Tuscan gives way to French country style - East Valley Tribune: News

Tuscan gives way to French country style

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Posted: Saturday, September 30, 2006 8:25 am | Updated: 4:46 pm, Fri Oct 7, 2011.

The understated elegance of French country decor appeals to Southwest homeowners — like Scottsdale resident and interior designer Lou Corey — who were simply overwhelmed by the heaviness of Tuscan design.

“There’s a more romantic feel to this,” says Corey, waving an arm across her French-inspired dining room. Striped walls in shades of butterscotch are offset by a dramatic black painted ceiling and veiled chandelier. Tapestries accent the walls, and luxurious soft golden window coverings hang to the floor.

“I had Tuscan up until about a year ago,” says Corey, owner of Luxury Concepts by Design. But when she moved into her new home with her two teenage children, it was France, not Tuscany, that inspired her.

“I really like that it’s a little softer, but still with bold colors,” she says.

French provincial or French country style is characterized by a rustic, Old World look. Often implementing wood pieces with clean, straight lines, rusted metals and roughly painted plaster walls, the color palette for French country runs the gamut. Burnt oranges and reds combine with bright greens and soft ocean blues and are often punctuated — as Corey did in her dining room ceiling — with a dramatic use of black and gray.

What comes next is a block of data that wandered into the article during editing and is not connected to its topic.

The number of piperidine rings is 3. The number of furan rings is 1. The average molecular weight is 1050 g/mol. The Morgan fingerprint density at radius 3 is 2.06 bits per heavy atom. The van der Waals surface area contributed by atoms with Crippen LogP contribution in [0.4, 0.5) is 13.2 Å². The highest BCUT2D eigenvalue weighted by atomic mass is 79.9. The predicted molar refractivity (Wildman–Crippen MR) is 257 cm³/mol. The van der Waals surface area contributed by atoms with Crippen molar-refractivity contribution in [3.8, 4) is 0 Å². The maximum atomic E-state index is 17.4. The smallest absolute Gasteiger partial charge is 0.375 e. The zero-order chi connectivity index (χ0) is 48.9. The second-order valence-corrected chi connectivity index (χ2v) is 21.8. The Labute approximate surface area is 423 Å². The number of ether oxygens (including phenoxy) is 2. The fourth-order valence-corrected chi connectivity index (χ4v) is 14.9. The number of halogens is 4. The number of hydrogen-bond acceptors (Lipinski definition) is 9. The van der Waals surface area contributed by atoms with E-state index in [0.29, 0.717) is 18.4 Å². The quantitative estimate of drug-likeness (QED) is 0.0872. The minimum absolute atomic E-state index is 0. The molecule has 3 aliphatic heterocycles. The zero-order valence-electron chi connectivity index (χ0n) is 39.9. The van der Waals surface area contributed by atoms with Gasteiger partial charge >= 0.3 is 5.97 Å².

“Black and white is big in French country,” says Corey, “along with regal patterns like houndstooth, and mixing a tapestry fabric with animal prints. My dining room is a little dramatic for most people.”

She says clients ask for a toned-down version, choosing to do just one wall of their home in stripes, for instance.

Stone is another hallmark of French country decor, found most often in fireplaces and floors. Corey didn’t replace her adobe hearth with stone; instead she faux painted a stone mural over the top, creatively (and affordably) replicating the look. On her two-floor-high living room walls, she used murals to create the illusion of small village windows. Real window boxes were attached underneath and filled with silk plants, giving the room the feeling of an elegant old chateau.


Luxury Concepts by Design

Lou Corey, owner, Scottsdale, (480) 767-1853


15770 N. Greenway-Hayden Loop, Suite No. 103 Scottsdale (480) 991-2646


4225 E. Camelback Road Phoenix (602) 778-9781

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